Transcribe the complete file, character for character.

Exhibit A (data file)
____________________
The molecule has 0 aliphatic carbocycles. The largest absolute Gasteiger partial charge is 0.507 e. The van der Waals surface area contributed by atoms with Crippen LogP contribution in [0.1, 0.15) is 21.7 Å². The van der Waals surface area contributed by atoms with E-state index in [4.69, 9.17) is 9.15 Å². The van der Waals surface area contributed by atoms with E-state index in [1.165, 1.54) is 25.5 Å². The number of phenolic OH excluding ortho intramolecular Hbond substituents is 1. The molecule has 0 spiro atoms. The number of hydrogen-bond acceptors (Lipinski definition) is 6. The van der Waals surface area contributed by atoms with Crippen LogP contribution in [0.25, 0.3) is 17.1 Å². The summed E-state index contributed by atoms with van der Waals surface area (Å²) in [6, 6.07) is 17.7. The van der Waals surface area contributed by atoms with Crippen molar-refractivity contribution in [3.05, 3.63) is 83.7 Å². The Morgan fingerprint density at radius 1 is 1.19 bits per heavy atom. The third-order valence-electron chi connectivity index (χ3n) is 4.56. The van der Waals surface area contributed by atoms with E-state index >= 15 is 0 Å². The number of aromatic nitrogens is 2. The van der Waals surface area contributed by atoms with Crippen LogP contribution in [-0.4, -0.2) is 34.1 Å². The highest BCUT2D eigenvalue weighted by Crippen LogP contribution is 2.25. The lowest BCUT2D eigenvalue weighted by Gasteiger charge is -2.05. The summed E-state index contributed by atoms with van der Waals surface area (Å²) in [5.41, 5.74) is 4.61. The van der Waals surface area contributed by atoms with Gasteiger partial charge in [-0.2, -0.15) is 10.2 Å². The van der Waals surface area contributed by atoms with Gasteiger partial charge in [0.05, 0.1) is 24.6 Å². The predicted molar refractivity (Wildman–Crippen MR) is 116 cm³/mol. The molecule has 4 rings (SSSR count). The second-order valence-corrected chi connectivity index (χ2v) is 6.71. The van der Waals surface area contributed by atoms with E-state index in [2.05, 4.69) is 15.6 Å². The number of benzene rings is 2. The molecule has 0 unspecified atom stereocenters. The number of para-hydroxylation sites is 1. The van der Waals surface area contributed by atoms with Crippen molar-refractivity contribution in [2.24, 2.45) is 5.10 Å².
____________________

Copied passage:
The molecule has 0 aliphatic carbocycles. The largest absolute Gasteiger partial charge is 0.507 e. The van der Waals surface area contributed by atoms with Crippen LogP contribution in [0.1, 0.15) is 21.7 Å². The van der Waals surface area contributed by atoms with E-state index in [4.69, 9.17) is 9.15 Å². The van der Waals surface area contributed by atoms with E-state index in [1.165, 1.54) is 25.5 Å². The number of phenolic OH excluding ortho intramolecular Hbond substituents is 1. The molecule has 0 spiro atoms. The number of hydrogen-bond acceptors (Lipinski definition) is 6. The van der Waals surface area contributed by atoms with Crippen LogP contribution in [0.25, 0.3) is 17.1 Å². The summed E-state index contributed by atoms with van der Waals surface area (Å²) in [6, 6.07) is 17.7. The van der Waals surface area contributed by atoms with Crippen molar-refractivity contribution in [3.05, 3.63) is 83.7 Å². The Morgan fingerprint density at radius 1 is 1.19 bits per heavy atom. The third-order valence-electron chi connectivity index (χ3n) is 4.56. The van der Waals surface area contributed by atoms with E-state index >= 15 is 0 Å². The number of aromatic nitrogens is 2. The van der Waals surface area contributed by atoms with Crippen LogP contribution in [-0.4, -0.2) is 34.1 Å². The highest BCUT2D eigenvalue weighted by Crippen LogP contribution is 2.25. The lowest BCUT2D eigenvalue weighted by Gasteiger charge is -2.05. The summed E-state index contributed by atoms with van der Waals surface area (Å²) in [5.41, 5.74) is 4.61. The van der Waals surface area contributed by atoms with Gasteiger partial charge in [-0.2, -0.15) is 10.2 Å². The van der Waals surface area contributed by atoms with Gasteiger partial charge in [0.05, 0.1) is 24.6 Å². The predicted molar refractivity (Wildman–Crippen MR) is 116 cm³/mol. The molecule has 4 rings (SSSR count). The second-order valence-corrected chi connectivity index (χ2v) is 6.71. The van der Waals surface area contributed by atoms with E-state index in [2.05, 4.69) is 15.6 Å². The number of benzene rings is 2. The molecule has 0 unspecified atom stereocenters. The number of para-hydroxylation sites is 1. The van der Waals surface area contributed by atoms with Crippen molar-refractivity contribution in [2.24, 2.45) is 5.10 Å².